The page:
White House officials brokered gun sales to the Nicaraguan Contras from an arms dealership tied to drug trafficking, say U.S. officials, government documents and arms dealers who supplied the rebels.
Congressional investigators probing the drugs-and-guns scheme say the operation involved agents from Mossad, Israel's spy agency, senior Honduran military intelligence officers, and CIA-connected arms dealers.The investigators say they also are working to confirm evidence provided by one participant who said a senior aide to Vice President George Bush acted as a Washington point man in the operation.
The Honduran-based weapons dealership, known as the "Arms Supermarket," became a principal source of weapons for the Nicarguan rebels in 1984 and 1985 during a time when Congress had banned all U.S. aid to them, administration officials said.
The arms supply operation ended in late 1985 when it faced public disclosure, administration officials said.
Documents released by the congressional Iran-Contra panels show that fired White House aide Oliver North dealt extensively with principals in the Arms Supermarket, even after learning the weapons were purchased with proceeds from drug trafficking.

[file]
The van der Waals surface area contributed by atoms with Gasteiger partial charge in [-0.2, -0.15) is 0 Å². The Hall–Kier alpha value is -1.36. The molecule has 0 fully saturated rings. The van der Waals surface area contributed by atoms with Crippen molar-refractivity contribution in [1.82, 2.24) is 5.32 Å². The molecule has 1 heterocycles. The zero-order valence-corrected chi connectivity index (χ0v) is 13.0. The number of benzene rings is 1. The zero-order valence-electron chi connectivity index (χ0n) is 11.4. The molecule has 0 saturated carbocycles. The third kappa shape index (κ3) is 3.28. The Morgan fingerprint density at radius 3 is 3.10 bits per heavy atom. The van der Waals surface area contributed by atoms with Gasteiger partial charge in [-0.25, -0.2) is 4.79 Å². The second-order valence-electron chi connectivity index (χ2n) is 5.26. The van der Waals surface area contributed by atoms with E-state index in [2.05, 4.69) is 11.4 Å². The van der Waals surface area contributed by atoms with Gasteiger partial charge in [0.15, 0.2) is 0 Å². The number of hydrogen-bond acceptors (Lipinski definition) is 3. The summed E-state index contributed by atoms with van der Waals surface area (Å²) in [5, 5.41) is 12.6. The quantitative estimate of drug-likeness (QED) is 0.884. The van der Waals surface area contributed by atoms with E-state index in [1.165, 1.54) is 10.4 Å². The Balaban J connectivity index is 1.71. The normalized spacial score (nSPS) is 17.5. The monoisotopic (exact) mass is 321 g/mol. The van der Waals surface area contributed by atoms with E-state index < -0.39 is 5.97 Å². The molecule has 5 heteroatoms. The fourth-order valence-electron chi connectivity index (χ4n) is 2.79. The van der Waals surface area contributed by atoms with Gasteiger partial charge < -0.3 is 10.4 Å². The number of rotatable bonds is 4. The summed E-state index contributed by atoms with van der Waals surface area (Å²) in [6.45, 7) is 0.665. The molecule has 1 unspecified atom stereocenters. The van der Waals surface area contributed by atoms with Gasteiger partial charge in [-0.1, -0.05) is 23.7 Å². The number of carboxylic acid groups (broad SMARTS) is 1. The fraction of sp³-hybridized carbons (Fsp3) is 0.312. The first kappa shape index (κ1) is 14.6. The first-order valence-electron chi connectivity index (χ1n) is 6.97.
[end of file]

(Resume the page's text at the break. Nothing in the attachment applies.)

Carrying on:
An entry in North's daily diaries shows he was aware of the drug connection as early as July 12, 1985. North notes, in a discussion about the Supermarket, "$14 million to finance came from drugs."
But one month later, according to his diaries, North brokered the sale of mortars from the Supermarket for the rebels.
The Arms Supermarket was initiated by two CIA-connected gun dealers in Miami, Ronald Martin and James McCoy, administration officials said.
By mid-1985, the Arms Supermarket warehouse near the Honduran city of San Pedro Sula had stockpiled some $20 million of East Bloc weaponry, sources familiar with the operation said.
Congressional investigators who have interviewed some of the participants said, at the request of the Reagan administraton, the operation was initiated jointly by operatives of the Israeli Mossad, senior Honduran military officers now under investigation for drug trafficking, and CIA-connected arms dealers.
According to accounts provided to the investigators, the Reagan administration turned to Israel for help with the Contras in late 1983, when Congress began debating an aid cut-off following revelations that the CIA had mined Nicaragua's harbors.
Newsweek magazine reported this week that Israelis agreed to act as "middlemen" if someone else put up the money.
One participant in the operation, arms dealer Richard Brenneke of Portland, Ore., told congressional investigators he was asked by Mossad agents to act as a purchasing agent for the operation, and brokered purchases of East-Bloc weapons in Czechoslovakia.